Assistant professor Jing Li looks forward to assisting in HRM student success
The Hospitality and Retail Management department in the College of Human Sciences (COHS) recently welcomed Jing Li, Ph.D., to their faculty as an assistant professor.
Jing, who holds a B.S. in Accounting, M.S. in Tourism Management from China's Shandong University, and Ph.D. in Hospitality from the University of South Carolina, said she was drawn to Texas Tech by its abundant research resources and opportunities along with dedication to student success.
"The university and College of Human Sciences are dedicated to student success by preparing learners to be ethical leaders for a diverse and globally competitive workforce, and by providing high-quality education, service, and research to students," Jing said. "These match my philosophy that the collaboration between students, professors, and industry people will help students to be successful. I am proud to be a Red Raider!"
Because Jing views being a researcher as being a lifelong learner, she was inspired to pursue her interest in the hospitality field through a doctoral degree, thus influencing her own research.
"I have the passion to explore the unanswered questions or phenomenon in my daily life, leading me to the research field of tourism and hospitality," Jing said. "I am enthusiastic about the application of my research in the real world to make the tourism and hospitality industry more sustainable."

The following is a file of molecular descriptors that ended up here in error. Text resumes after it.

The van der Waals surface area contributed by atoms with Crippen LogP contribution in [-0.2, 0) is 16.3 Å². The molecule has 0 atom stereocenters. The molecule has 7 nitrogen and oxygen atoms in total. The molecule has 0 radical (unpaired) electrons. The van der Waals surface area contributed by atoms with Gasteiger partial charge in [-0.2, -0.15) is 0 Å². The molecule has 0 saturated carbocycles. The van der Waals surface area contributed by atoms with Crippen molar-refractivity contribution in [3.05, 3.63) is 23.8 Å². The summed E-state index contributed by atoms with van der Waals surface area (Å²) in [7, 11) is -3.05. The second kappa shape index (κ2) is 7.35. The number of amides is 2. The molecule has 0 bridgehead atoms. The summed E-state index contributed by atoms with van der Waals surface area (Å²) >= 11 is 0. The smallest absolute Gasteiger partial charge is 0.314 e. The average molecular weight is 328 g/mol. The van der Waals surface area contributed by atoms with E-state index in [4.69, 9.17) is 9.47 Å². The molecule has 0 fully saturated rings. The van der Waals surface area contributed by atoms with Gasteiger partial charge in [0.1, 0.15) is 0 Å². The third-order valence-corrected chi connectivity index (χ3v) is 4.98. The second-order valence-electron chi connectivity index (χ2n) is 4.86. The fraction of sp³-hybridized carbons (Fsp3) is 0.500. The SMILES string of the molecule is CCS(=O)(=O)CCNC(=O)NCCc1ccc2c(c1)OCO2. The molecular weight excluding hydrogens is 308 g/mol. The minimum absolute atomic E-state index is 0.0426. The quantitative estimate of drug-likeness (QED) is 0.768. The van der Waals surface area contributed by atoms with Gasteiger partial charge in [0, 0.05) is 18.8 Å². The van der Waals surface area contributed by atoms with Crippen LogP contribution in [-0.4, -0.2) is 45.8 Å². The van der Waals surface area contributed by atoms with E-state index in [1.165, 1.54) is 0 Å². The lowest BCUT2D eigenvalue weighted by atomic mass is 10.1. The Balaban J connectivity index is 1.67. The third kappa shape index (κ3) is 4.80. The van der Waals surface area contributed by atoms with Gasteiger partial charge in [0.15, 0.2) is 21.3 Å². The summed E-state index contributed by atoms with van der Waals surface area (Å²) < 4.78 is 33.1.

Currently, Jing's research interests focus on tourism, hospitality marketing and branding, customer experience, sharing economy, and influencer marketing. Her teaching focus will center around tourism, destination marketing and management, and tourism and hospitality marketing.
What Jing is looking forward to most as a College of Human Sciences faculty member is contributing to academic publications, serving the community, and, most importantly, assisting in the success of COHS students.
"I believe that teaching is student-centered," Jing said. "The main goal of my teaching is ensuring that students are enabled to learn both practical and theoretical knowledge of the field of tourism and hospitality. From my own experiences, I know how valuable logical thinking and critical thinking are as application tools in better understanding of how our discipline functions in the real world."